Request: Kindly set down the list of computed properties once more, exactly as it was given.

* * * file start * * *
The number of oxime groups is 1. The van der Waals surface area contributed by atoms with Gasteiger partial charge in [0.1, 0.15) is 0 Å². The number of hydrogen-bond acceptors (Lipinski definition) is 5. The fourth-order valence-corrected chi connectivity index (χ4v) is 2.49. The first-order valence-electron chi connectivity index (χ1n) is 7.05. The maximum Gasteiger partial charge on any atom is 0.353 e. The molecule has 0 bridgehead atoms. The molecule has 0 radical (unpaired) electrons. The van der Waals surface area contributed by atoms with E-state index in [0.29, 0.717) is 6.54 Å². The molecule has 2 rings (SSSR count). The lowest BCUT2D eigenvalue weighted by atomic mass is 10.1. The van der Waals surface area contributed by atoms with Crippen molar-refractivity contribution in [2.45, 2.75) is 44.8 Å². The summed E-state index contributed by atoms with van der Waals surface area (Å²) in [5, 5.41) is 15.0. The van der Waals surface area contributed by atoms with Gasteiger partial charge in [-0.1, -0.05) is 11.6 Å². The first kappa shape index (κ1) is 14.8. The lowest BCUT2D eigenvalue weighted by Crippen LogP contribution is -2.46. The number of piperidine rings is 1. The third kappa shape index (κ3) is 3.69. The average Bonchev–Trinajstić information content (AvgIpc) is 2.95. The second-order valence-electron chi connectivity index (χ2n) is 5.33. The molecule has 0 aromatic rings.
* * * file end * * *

The number of oxime groups is 1. The van der Waals surface area contributed by atoms with Gasteiger partial charge in [0.1, 0.15) is 0 Å². The number of hydrogen-bond acceptors (Lipinski definition) is 5. The fourth-order valence-corrected chi connectivity index (χ4v) is 2.49. The first-order valence-electron chi connectivity index (χ1n) is 7.05. The maximum Gasteiger partial charge on any atom is 0.353 e. The molecule has 0 bridgehead atoms. The molecule has 0 radical (unpaired) electrons. The van der Waals surface area contributed by atoms with E-state index in [0.29, 0.717) is 6.54 Å². The molecule has 2 rings (SSSR count). The lowest BCUT2D eigenvalue weighted by atomic mass is 10.1. The van der Waals surface area contributed by atoms with Crippen molar-refractivity contribution in [2.45, 2.75) is 44.8 Å². The summed E-state index contributed by atoms with van der Waals surface area (Å²) in [5, 5.41) is 15.0. The van der Waals surface area contributed by atoms with Gasteiger partial charge in [-0.1, -0.05) is 11.6 Å². The first kappa shape index (κ1) is 14.8. The lowest BCUT2D eigenvalue weighted by Crippen LogP contribution is -2.46. The number of piperidine rings is 1. The third kappa shape index (κ3) is 3.69. The average Bonchev–Trinajstić information content (AvgIpc) is 2.95. The second-order valence-electron chi connectivity index (χ2n) is 5.33. The molecule has 0 aromatic rings.